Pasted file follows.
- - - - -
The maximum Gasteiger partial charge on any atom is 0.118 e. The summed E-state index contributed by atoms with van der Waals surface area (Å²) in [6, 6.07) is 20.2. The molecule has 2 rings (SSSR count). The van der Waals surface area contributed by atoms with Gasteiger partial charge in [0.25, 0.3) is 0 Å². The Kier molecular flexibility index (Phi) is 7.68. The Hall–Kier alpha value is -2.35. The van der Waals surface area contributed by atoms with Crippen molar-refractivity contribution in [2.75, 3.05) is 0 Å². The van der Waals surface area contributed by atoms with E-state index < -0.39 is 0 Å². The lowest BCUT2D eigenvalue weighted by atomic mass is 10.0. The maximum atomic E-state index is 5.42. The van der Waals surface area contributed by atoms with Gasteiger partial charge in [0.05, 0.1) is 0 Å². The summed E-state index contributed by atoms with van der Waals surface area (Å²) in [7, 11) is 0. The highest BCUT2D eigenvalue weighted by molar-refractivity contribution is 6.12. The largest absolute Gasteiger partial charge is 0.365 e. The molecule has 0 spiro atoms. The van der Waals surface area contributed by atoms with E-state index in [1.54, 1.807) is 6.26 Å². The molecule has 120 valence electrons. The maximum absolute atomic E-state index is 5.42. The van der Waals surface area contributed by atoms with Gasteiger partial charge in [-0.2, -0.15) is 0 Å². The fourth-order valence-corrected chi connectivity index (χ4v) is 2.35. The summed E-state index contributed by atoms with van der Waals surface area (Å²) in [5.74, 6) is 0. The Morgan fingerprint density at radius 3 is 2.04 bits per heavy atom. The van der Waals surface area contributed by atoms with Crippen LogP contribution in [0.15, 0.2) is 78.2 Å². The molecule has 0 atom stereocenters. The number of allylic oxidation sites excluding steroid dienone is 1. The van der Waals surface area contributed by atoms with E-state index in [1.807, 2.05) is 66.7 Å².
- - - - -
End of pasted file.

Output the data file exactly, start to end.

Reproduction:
The maximum Gasteiger partial charge on any atom is 0.118 e. The summed E-state index contributed by atoms with van der Waals surface area (Å²) in [6, 6.07) is 20.2. The molecule has 2 rings (SSSR count). The van der Waals surface area contributed by atoms with Gasteiger partial charge in [0.25, 0.3) is 0 Å². The Kier molecular flexibility index (Phi) is 7.68. The Hall–Kier alpha value is -2.35. The van der Waals surface area contributed by atoms with Crippen molar-refractivity contribution in [2.75, 3.05) is 0 Å². The van der Waals surface area contributed by atoms with E-state index < -0.39 is 0 Å². The lowest BCUT2D eigenvalue weighted by atomic mass is 10.0. The maximum atomic E-state index is 5.42. The van der Waals surface area contributed by atoms with Gasteiger partial charge in [0.05, 0.1) is 0 Å². The summed E-state index contributed by atoms with van der Waals surface area (Å²) in [7, 11) is 0. The highest BCUT2D eigenvalue weighted by molar-refractivity contribution is 6.12. The largest absolute Gasteiger partial charge is 0.365 e. The molecule has 0 spiro atoms. The van der Waals surface area contributed by atoms with E-state index in [1.54, 1.807) is 6.26 Å². The molecule has 120 valence electrons. The maximum absolute atomic E-state index is 5.42. The van der Waals surface area contributed by atoms with Gasteiger partial charge in [-0.2, -0.15) is 0 Å². The fourth-order valence-corrected chi connectivity index (χ4v) is 2.35. The summed E-state index contributed by atoms with van der Waals surface area (Å²) in [5.74, 6) is 0. The Morgan fingerprint density at radius 3 is 2.04 bits per heavy atom. The van der Waals surface area contributed by atoms with Crippen LogP contribution in [0.15, 0.2) is 78.2 Å². The molecule has 0 atom stereocenters. The number of allylic oxidation sites excluding steroid dienone is 1. The van der Waals surface area contributed by atoms with E-state index in [1.807, 2.05) is 66.7 Å².